An EPA rule regulating plant-incorporated protectants received swift criticism Thursday from groups representing the seed industry and soybean growers, who said it would hamper innovation.
The agency’s rule will regulate PIPs created using genetic engineering to confer pesticidal traits to plants, allowing exemptions from the Federal Insecticide, Fungicide, and Rodenticide Act and the Federal Food, Drug, and Cosmetic Act when the modifications could have been made through conventional breeding and pose no greater risk than PIPs the agency already approved, the agency says in a final rule.
In a departure from the original proposal, EPA has narrowed the option for crop developers to “self-determine” whether they've met the exemption criteria. The exemption will be limited to “loss-of-function” PIPs, where the genetically engineered modification “reduces or eliminates the activity of a gene, which then helps makes the plant resistant to pests,” the agency says.
EPA said there would be no such option for PIPs created through genetic engineering from a sexually compatible plant.
The rule also finalizes the documentation needed for the exemptions. Since EPA removed “loss-of-function” PIPs as a subcategory in federal regulations and made them their own category, the agency said “establishment of documentation requirements … (was) necessary.”
The rule also requires EPA “confirmation” that the exemption criteria have been met.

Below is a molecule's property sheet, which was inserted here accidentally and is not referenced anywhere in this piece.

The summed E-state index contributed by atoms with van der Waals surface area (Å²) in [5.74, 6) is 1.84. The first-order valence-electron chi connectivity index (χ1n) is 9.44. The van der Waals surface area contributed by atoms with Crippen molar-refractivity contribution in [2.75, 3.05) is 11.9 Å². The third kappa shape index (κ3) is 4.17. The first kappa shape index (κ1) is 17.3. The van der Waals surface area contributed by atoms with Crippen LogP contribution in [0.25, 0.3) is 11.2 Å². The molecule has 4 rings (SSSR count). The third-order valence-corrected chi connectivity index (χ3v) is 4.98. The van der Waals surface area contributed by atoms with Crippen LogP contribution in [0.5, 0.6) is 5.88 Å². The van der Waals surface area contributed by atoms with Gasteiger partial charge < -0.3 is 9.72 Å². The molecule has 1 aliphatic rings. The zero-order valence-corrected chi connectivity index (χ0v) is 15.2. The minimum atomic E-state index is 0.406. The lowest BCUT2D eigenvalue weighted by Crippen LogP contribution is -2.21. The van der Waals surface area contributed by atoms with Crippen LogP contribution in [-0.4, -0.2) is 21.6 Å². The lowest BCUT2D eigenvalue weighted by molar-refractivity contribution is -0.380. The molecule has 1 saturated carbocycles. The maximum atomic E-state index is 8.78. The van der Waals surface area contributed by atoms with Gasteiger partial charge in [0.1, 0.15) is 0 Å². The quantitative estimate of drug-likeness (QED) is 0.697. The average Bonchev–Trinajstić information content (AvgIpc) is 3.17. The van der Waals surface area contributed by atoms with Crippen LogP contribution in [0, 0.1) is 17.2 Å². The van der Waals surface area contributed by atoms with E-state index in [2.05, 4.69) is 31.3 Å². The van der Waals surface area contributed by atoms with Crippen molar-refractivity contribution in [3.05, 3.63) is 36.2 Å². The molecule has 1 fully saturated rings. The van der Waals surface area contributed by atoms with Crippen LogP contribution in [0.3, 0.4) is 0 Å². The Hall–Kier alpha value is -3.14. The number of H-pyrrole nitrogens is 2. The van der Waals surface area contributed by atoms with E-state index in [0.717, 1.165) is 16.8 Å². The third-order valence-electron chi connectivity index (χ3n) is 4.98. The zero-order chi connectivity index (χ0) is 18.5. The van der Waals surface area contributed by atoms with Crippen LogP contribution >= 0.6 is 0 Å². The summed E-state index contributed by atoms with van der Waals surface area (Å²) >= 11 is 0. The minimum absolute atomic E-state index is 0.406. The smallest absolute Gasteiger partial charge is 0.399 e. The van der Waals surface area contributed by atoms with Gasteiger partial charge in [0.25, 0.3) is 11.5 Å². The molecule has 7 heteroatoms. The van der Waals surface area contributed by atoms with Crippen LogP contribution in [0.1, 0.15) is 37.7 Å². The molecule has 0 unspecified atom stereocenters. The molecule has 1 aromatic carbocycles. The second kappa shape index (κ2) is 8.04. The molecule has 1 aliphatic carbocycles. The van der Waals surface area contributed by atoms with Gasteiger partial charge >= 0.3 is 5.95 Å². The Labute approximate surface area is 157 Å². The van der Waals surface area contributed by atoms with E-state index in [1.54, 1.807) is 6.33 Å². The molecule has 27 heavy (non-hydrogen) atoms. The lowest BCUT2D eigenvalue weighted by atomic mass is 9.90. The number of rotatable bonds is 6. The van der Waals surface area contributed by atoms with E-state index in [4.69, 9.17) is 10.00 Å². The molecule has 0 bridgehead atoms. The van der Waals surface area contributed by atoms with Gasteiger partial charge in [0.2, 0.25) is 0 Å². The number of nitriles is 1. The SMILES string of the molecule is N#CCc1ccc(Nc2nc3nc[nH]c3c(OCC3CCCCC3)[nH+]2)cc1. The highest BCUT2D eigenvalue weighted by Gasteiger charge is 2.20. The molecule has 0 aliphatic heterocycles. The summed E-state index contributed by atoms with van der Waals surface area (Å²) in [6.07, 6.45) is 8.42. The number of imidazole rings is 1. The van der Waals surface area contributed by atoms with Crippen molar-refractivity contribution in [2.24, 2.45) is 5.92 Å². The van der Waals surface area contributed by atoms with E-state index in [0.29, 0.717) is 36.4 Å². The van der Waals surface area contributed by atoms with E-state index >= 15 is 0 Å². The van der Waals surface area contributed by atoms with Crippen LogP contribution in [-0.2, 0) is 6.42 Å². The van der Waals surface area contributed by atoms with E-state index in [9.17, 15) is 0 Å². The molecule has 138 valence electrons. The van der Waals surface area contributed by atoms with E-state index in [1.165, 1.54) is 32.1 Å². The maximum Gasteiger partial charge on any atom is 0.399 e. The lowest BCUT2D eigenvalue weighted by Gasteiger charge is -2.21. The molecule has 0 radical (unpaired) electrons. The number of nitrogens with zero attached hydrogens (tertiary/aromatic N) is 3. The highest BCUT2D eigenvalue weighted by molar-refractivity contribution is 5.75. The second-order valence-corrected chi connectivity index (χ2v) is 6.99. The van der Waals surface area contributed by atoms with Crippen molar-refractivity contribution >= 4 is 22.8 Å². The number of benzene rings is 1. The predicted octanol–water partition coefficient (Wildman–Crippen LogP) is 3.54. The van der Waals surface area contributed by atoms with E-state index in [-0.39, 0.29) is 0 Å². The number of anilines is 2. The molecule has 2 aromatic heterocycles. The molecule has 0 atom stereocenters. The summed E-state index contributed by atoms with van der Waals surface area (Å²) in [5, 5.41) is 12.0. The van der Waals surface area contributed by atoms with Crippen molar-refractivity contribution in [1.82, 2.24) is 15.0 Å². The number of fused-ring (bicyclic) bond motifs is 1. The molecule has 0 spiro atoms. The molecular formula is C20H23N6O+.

The American Seed Trade Association, in a statement from President & CEO Andy LaVigne, called the rule “a disappointing blow to plant breeders, public and private, working to bring innovative plant varieties to U.S. farmers and producers.”
“Rather than improving and modernizing the U.S. biotechnology regulatory system, as called for by multiple administrations, EPA’s new rule adds bureaucratic layers of red tape for the development of improved plant varieties created using innovative plant breeding techniques, like genome editing -- even though the agency views those products as posing no greater risk than their conventional counterparts,” LaVIgne said.
He added, “The cost of EPA’s new regulatory burden will ensure that only the largest of companies can afford to develop future innovations, resulting in the unintended consequence of driving additional industry consolidation.”
Similarly, Alan Meadows, a director of the American Soybean Association and soy farmer in Tennessee, said the rule requires “costly, unscientific requirements for PIPs that EPA admits are low risk and ‘indistinguishable’ from conventionally bred PIPs, which are not subject to the same requirements."
In a release, EPA says, “PIPs are one of the safest methods to control pests because of their narrow activity spectrum, and their use can greatly reduce the need for conventional pesticides. Advances in science and technology now enable the modification of plants’ genomes such that PIPs created using genetic engineering can be indistinguishable from those found in conventionally bred plants.”
“Why would EPA want to impose unnecessary burdens on something it acknowledges as ‘low risk?’” Meadows asked rhetorically. “This decision in no way advances the administration’s goal of using these tools to tackle food security and environmental challenges, and the decision will limit farmer access to important innovations.”
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